‘Unlike the UK, Scottish applications to university increase across all age groups’


While reading the UCAS report for my previous piece on applications from those living in poorer areas, I found a paragraph beginning with the headline above. It was on page 4 so I suppose it‘s unfair to have expected the BBC or STV staff to have found it. Had they seen it, they must surely have published it. Here it is:

‘In 2018, the application rate in Scotland increased across all groups aged 20 years or

older, with record high application rates across the majority of older age groups. This continues the general upward trend seen since 2006. In England, application rates from

the majority of older applicants decreased, with the exception of 21 year-olds. Application rates in Wales showed similar declines, with increases seen only in 21, 23, and 40 to

60 year-olds. Application rates in Northern Ireland also declined for older age groups, with the exception of 21, 25 to 29 and 40 to 60 year-olds.’


It’s pretty good news, I’d say. As ‘lifelong learner’ myself, or a slow-learner as some of my relatives would have it, I like the idea that even among the 40 to 60 year-olds we see an increase in applications. This is a mark of a better more inclusive society along with many of the other measures reported here in previous days and weeks.


4 thoughts on “‘Unlike the UK, Scottish applications to university increase across all age groups’

    • johnrobertson834 February 6, 2018 / 10:20 am

      Thanks Marlene. I’m a bit unsure of Common Space. They, to my mind, lack the discipline we need if we’re to get independence. Too much navel-gazing, too much attacking the SNP and too little attacking the opposition.


  1. Ludo Thierry February 5, 2018 / 7:46 pm

    Big Jon beat me to this news – but worth putting on another post in case people miss it: beeb Wales is carrying a mighty important story re. the UK Statistics Authority confirming Carwyn Jones’ complaint re. Theresa May’s misuse of stats in her comparison of NHS England and NHS Wales A+E waiting times: see link and edits below:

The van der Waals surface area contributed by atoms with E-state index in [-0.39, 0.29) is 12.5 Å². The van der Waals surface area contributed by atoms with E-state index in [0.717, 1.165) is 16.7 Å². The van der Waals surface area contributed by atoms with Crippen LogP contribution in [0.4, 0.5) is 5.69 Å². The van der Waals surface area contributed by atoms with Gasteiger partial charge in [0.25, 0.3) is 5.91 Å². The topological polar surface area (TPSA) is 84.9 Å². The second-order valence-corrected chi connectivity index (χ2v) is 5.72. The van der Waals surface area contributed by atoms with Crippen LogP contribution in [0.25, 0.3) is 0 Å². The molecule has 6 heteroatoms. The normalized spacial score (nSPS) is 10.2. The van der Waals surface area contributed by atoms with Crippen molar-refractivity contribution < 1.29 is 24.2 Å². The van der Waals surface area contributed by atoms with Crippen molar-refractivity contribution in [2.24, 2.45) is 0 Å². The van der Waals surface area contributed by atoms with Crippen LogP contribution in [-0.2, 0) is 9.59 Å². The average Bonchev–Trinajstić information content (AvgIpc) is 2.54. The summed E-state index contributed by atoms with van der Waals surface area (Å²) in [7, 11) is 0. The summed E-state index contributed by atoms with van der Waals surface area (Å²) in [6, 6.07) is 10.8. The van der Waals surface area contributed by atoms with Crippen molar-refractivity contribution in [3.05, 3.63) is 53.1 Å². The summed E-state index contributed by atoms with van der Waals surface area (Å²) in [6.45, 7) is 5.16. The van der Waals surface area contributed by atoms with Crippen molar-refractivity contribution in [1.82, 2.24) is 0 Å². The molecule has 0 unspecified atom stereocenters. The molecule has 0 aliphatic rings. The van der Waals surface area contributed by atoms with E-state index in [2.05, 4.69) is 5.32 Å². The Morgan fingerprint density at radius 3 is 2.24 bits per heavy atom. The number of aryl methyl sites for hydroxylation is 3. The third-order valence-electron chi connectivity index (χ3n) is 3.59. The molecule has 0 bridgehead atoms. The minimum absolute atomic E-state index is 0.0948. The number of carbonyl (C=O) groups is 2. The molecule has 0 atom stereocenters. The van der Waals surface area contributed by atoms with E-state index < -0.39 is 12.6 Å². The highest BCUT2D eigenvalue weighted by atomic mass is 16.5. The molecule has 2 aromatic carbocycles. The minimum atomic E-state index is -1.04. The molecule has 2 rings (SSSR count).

Theresa May’s Wales-England A&E comparison ‘not valid’
    The UK Statistics Authority has backed First Minister Carwyn Jones’s criticism of Prime Minister Theresa May’s use of accident and emergency data.
    Mr Jones said a comparison of those waiting 12 hours or more at A&E in Wales and England was unfair as the figures are measured in different ways.
    Authority chairman Sir David Norgrove said the comparison was “not valid”.

    A spokesman for Mrs May accepted the assessment but insisted A&E performance in England was better than Wales.

    Sir David said: “The figure used for England refers to the accident and emergency wait time from the decision to admit to admission into another part of the health service.
    “The figure used for Wales represents the entire time patients wait from arriving to leaving accident and emergency services, including the time from decision to admit to actual admission.”

    In reply, Sir David said: “You are right to say that the comparison is not valid.
    “Waiting time comparisons between UK countries are difficult, for a variety of reasons, including differences in data collection and in health service structure, the use of walk-in centres for example.”
    He did, however, urge “faster progress” in making data accessible and comparable.

    A spokesman for the prime minister said: “We would accept the assessment of the UK Stats Authority – but the point she was making, that A&E performed better in England than in Wales, still stands”.

    Well done Sir David Norgrove and The UK Stats Authority – their honest appraisal of Theresa’s claim has demonstrated that there are still some professional elements operating within the state superstructure who won’t willingly allow the citizenry to be hoodwinked all the time. This strikes me as an important moment in ‘trust’ trying to be fostered by the better parts of the Civil Service – they can see the way things are going and don’t like it one little bit either.


    • johnrobertson834 February 6, 2018 / 10:23 am

      That’s really interesting, thanks. I looked at the advice given to NHS England and Scotland on counting for the 4hr target and they seemed to be the same.


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